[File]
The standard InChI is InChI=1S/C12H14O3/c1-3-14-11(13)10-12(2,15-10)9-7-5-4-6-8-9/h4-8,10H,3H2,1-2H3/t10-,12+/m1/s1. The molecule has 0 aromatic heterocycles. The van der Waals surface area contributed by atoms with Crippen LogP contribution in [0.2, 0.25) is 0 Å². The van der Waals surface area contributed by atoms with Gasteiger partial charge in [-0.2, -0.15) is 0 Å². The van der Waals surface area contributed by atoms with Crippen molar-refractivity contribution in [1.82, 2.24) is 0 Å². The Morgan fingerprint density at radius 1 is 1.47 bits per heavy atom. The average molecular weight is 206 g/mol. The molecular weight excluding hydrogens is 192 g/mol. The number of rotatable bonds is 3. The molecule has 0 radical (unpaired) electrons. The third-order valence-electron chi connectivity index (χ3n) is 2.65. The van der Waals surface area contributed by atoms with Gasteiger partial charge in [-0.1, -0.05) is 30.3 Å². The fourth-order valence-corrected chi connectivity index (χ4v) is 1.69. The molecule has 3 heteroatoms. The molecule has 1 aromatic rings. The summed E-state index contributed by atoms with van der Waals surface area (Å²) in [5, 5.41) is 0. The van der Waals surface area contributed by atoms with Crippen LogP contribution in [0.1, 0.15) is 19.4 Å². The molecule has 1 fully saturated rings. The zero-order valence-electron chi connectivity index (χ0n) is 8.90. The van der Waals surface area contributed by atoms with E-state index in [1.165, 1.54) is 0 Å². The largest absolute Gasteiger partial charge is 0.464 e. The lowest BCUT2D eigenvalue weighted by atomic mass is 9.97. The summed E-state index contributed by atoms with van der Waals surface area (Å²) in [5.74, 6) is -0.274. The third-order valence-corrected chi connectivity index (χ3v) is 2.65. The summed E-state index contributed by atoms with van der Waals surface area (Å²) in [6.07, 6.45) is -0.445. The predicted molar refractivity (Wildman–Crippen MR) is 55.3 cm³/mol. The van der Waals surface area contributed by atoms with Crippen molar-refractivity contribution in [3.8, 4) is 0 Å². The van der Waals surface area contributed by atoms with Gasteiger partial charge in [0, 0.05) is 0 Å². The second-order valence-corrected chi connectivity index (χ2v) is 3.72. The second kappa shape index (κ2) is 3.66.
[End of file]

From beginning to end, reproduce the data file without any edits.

The standard InChI is InChI=1S/C12H14O3/c1-3-14-11(13)10-12(2,15-10)9-7-5-4-6-8-9/h4-8,10H,3H2,1-2H3/t10-,12+/m1/s1. The molecule has 0 aromatic heterocycles. The van der Waals surface area contributed by atoms with Crippen LogP contribution in [0.2, 0.25) is 0 Å². The van der Waals surface area contributed by atoms with Gasteiger partial charge in [-0.2, -0.15) is 0 Å². The van der Waals surface area contributed by atoms with Crippen molar-refractivity contribution in [1.82, 2.24) is 0 Å². The Morgan fingerprint density at radius 1 is 1.47 bits per heavy atom. The average molecular weight is 206 g/mol. The molecular weight excluding hydrogens is 192 g/mol. The number of rotatable bonds is 3. The molecule has 0 radical (unpaired) electrons. The third-order valence-electron chi connectivity index (χ3n) is 2.65. The van der Waals surface area contributed by atoms with Gasteiger partial charge in [-0.1, -0.05) is 30.3 Å². The fourth-order valence-corrected chi connectivity index (χ4v) is 1.69. The molecule has 3 heteroatoms. The molecule has 1 aromatic rings. The summed E-state index contributed by atoms with van der Waals surface area (Å²) in [5, 5.41) is 0. The van der Waals surface area contributed by atoms with Crippen LogP contribution in [0.1, 0.15) is 19.4 Å². The molecule has 1 fully saturated rings. The zero-order valence-electron chi connectivity index (χ0n) is 8.90. The van der Waals surface area contributed by atoms with E-state index in [1.165, 1.54) is 0 Å². The largest absolute Gasteiger partial charge is 0.464 e. The lowest BCUT2D eigenvalue weighted by atomic mass is 9.97. The summed E-state index contributed by atoms with van der Waals surface area (Å²) in [5.74, 6) is -0.274. The third-order valence-corrected chi connectivity index (χ3v) is 2.65. The summed E-state index contributed by atoms with van der Waals surface area (Å²) in [6.07, 6.45) is -0.445. The predicted molar refractivity (Wildman–Crippen MR) is 55.3 cm³/mol. The van der Waals surface area contributed by atoms with Crippen molar-refractivity contribution in [3.8, 4) is 0 Å². The van der Waals surface area contributed by atoms with Gasteiger partial charge in [0, 0.05) is 0 Å². The second-order valence-corrected chi connectivity index (χ2v) is 3.72. The second kappa shape index (κ2) is 3.66.